A few nights ago, several buildings in Wicker Park were pasted with black-and-white posters featuring a shirtless Vic Mensa with a target on his chest, his body surrounded by bullet holes—a block of them took up a brick wall next to streetwear store Saint Alfred, where posters of the cover art for Chance the Rapper’s Coloring Book had previously hung. These posters, which include the phrase “There’s Alot Going On,” followed an Instagram photo from late May that Mensa posted of himself crouching over a whiteboard laid flat on the floor, apparently working on track lists for an album and a tape—its caption reads “mark your calendar. #savemoneysummer.” The hashtag refers to the Save Money crew’s ongoing stream of releases: Sterling Hayes’s Antidepressant, Chance’s Coloring Book, Joey Purp’s iiiDrops, and Mensa’s debut EP for Roc Nation, There’s Alot Going On.
The EP came out last night, and its cover art—the same image from the posters—refers to the single “16 Shots.” (Count the bullet holes around Mensa’s body and you’ll get 16.) The tune is a blunt, bold-faced retelling of Laquan McDonald’s death and the protests that erupted in November after Chicago police released the dashcam footage of officer Jason Van Dyke shooting McDonald 16 times. Mensa was among the protestors who took to the streets, and his austere eye and furious tone on “16 Shots” capture the volatile mood at the time—that energy helps him power through some lyrics so specific that they’re a bit ungainly (“The mayor lying saying he didn’t see the video footage”).
Mensa also gets political elsewhere on There’s Alot Going On. He evokes the systemic violence in Chicago on the thumping “Dynasty,” rapping “My home is Rwanda, blood diamonds and miners / High school students with guns hiding in their binder.” On the soul-influenced “Shades of Blue,” he addresses the Flint water crisis: “Color of more than pee coming out of the sink / It’s 2016 who would think / Kids in America don’t have clean water to drink.” Mensa’s overtly political statements don’t always match the resonance of his music, but pop nirvana isn’t always the point.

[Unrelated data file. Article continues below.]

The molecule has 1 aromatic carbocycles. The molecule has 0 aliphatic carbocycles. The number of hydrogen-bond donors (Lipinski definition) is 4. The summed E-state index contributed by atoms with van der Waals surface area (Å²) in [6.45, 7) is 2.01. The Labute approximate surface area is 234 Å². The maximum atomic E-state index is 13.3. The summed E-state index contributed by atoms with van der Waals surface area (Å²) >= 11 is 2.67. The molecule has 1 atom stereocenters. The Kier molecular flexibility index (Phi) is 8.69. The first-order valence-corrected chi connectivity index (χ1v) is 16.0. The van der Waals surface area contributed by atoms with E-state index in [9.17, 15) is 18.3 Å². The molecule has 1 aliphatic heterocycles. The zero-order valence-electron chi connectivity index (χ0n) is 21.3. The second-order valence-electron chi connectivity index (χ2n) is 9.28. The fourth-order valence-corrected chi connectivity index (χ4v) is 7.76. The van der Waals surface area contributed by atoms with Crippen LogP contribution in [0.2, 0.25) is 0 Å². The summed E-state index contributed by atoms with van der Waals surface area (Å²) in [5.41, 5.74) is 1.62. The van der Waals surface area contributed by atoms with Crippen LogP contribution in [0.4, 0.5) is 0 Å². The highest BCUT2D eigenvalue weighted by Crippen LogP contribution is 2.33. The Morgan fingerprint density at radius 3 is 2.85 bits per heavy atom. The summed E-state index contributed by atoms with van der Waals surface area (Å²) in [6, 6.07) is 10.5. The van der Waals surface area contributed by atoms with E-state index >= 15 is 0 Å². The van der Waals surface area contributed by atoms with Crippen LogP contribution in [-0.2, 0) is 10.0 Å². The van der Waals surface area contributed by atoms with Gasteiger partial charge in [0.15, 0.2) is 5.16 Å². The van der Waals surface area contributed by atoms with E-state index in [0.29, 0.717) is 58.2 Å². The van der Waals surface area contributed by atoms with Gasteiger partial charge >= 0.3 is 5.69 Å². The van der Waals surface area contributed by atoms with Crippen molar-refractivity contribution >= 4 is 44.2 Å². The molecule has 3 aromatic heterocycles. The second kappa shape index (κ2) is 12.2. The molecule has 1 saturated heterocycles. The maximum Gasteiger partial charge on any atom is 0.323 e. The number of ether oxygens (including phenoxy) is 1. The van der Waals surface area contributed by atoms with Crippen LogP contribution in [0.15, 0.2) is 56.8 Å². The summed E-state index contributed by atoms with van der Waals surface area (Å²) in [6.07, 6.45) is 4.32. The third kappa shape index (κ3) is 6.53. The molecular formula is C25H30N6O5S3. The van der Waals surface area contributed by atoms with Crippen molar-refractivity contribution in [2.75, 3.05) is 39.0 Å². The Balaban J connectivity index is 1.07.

Mensa kicks off the chorus for “16 Shots,” which he debuted at the Justice for Flint benefit concert in February, by counting to 11 (“Fuck 12,” he says), and even though he never gets to 16, it’s a blunt reminder that a Chicago police officer unloaded 16 bullets into a young black man, armed only with a knife, who was too far away to pose a meaningful threat. When Mensa premiered the studio version of “16 Shots” on Apple’s Beat 1 radio yesterday, he told host Ebro Darden, “This record is like self-defense, because to me Laquan McDonald represents Emmett Till, which represents everything down the line.” A perfect hook is great, but sometimes just coming out and saying what you mean is more effective.
Mensa began rapping at 15 and has endured more than his share of ups and downs in the past eight years; “There’s Alot Going On” succeeds because he’s unsparing in his criticisms of his own choices. This reflects a growing sense of personal responsibility as well as a refutation of pop music’s culture of shielding its stars from the consequences of their sins. That culture can’t change overnight, but Mensa is doing his part.